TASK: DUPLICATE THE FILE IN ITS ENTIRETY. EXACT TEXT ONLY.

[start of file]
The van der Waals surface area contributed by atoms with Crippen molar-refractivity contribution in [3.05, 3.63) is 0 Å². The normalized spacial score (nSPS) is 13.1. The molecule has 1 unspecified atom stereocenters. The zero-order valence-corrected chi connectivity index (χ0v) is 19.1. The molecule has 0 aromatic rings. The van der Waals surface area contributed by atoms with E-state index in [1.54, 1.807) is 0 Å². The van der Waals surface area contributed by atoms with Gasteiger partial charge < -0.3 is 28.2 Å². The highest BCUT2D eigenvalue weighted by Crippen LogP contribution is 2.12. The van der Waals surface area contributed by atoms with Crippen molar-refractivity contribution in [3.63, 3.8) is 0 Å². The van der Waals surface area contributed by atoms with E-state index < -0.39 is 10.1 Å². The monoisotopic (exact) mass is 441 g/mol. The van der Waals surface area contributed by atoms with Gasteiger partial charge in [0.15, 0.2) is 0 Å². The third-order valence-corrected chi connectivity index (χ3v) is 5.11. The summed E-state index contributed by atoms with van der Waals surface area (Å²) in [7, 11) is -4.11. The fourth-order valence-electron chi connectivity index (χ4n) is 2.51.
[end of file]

The van der Waals surface area contributed by atoms with Crippen molar-refractivity contribution in [3.05, 3.63) is 0 Å². The normalized spacial score (nSPS) is 13.1. The molecule has 1 unspecified atom stereocenters. The zero-order valence-corrected chi connectivity index (χ0v) is 19.1. The molecule has 0 aromatic rings. The van der Waals surface area contributed by atoms with E-state index in [1.54, 1.807) is 0 Å². The van der Waals surface area contributed by atoms with Gasteiger partial charge < -0.3 is 28.2 Å². The highest BCUT2D eigenvalue weighted by Crippen LogP contribution is 2.12. The van der Waals surface area contributed by atoms with Crippen molar-refractivity contribution in [3.63, 3.8) is 0 Å². The van der Waals surface area contributed by atoms with E-state index < -0.39 is 10.1 Å². The monoisotopic (exact) mass is 441 g/mol. The van der Waals surface area contributed by atoms with Gasteiger partial charge in [0.15, 0.2) is 0 Å². The third-order valence-corrected chi connectivity index (χ3v) is 5.11. The summed E-state index contributed by atoms with van der Waals surface area (Å²) in [7, 11) is -4.11. The fourth-order valence-electron chi connectivity index (χ4n) is 2.51.